“I was literally making cookies for three hours. I counted,” I exclaimed to a coworker the next day. And soon, I realized what all my well-intentioned Martha Stewart-ness had done. I had zapped the holiday spirit right out of something that is supposed to be full of nostalgia, sweetness, and comfort. I was singlehandedly sucking the love out of one of my mother’s favorite traditions. I had become a grouchy, harried, cookie-baking Grinch. I was not honoring my mother’s tradition, I was chore-ifying it.
I find myself doing this with other things at other holidays— carving pumpkins (That is a mess I cannot even stand!), making Valentines (Why did I write out twelve valentines for two-year-old children who I know will be handing them to their parents, who will, in turn, throw them in the trash, just as I do, right after the party?) And I find that I am doing it again, sucking the life out of something that is supposed to be fun and — about your kids. And that’s when I got it.
Never once, I mean, not even for one second of any day, at any time, did I ever wonder if my Mom, my sweet, loving, baking, hugging, kissing Mom, liked what she was doing for me and my Christmas memories. Never did I think that maybe she was tired, harried, haggard, or strung out on coffee at the end of a long week. Never did I think that she, ever, would not want to make the cookies that had built the very foundation of all of my holiday memories as a child. Never once did I think the act of baking Christmas cookies was a chore, rather than a gesture of pure love.
Because she never let me.
I expected to want to do all the things she did because she seemed like she wanted to. She never let a Christmas go by without those morsels of memory into which we’d sink our teeth. She never let a Christmas Eve go by without preparing a heaping platter and passing it around. She never missed a chance to pass me a bag of my favorite peanut butter candies to take home with me.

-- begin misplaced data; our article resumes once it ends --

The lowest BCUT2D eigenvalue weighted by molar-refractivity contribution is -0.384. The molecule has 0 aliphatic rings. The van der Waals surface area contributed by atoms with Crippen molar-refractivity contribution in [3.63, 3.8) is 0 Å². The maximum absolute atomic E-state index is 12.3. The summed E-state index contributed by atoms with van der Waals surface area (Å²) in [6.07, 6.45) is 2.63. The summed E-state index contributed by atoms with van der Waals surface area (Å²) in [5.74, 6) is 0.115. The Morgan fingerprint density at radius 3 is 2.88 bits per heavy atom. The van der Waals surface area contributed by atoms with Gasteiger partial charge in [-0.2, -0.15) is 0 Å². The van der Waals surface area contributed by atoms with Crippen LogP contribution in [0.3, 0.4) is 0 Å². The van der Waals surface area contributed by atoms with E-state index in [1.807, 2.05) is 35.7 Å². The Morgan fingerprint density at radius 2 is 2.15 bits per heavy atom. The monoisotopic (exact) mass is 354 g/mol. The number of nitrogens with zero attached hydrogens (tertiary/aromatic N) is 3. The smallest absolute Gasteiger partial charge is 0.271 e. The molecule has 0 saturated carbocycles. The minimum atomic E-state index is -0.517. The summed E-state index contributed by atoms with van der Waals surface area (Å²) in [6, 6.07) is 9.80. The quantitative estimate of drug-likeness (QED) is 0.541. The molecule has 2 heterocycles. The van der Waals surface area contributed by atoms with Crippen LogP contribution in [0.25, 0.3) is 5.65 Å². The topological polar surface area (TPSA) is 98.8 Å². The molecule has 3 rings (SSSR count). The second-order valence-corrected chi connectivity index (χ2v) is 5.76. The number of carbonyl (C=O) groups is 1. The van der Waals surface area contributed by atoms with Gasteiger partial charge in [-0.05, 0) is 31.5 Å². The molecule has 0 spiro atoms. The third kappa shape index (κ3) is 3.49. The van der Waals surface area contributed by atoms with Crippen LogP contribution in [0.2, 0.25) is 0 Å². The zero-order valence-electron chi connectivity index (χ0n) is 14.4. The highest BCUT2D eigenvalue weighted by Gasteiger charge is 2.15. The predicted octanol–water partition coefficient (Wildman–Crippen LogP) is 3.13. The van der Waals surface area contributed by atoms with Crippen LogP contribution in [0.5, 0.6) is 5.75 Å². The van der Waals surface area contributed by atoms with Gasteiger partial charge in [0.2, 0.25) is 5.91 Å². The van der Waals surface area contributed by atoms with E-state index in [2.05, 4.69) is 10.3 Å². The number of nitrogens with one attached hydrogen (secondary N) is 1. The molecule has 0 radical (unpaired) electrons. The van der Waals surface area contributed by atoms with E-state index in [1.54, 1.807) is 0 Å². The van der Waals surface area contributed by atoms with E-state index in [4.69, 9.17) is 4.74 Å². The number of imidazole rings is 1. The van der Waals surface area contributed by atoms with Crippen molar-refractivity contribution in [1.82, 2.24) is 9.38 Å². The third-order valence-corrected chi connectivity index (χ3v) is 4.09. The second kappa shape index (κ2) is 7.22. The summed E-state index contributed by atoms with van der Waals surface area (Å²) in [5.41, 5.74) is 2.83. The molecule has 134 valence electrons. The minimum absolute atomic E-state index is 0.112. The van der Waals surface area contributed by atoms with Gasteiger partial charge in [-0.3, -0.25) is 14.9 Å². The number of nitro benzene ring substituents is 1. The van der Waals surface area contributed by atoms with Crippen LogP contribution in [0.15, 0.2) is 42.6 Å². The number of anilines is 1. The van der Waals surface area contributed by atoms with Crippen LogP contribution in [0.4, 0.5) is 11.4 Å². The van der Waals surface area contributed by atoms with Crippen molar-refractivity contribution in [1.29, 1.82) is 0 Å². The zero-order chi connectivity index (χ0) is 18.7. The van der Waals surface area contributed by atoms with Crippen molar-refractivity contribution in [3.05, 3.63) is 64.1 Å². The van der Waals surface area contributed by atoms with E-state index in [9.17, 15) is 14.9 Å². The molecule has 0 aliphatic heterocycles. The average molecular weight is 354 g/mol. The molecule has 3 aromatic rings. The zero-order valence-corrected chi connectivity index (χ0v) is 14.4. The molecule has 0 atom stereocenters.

Recently, a bunch of girlfriends and I sat around talking about how we have now gotten to the point in motherhood where we call our husbands as “Daddy” when talking to our children. It’s something I always thought was a little obnoxious. My friend illuminated it when she said, “When you have kids, you talk about things from their point of view.”
That’s it. When I think about my mother and her cookies, and the memories that they created, I am taken back to when I was just a person who worried about herself and no one else. I didn’t know whether my mother was tired, frustrated, bored, sad, mad, or glad. I knew that she made cookies. And that was all I needed.
So, instead of allowing bloated nostalgia to dictate the cranberry stringing, the Christmas caroling, the ornament baking, the hot cider mulling, the snowman sculpting that you know your parents did, remember this: Kids will love whatever you do around Christmas. They will remember it, and it will become a part of their own bloated nostalgia down the road. You don’t need to sentence yourself to solitary cookie confinement or gingerbread house arrest in order to provide your kids with good holiday memories. Just do what works for you. That’s how they would remember it, anyway.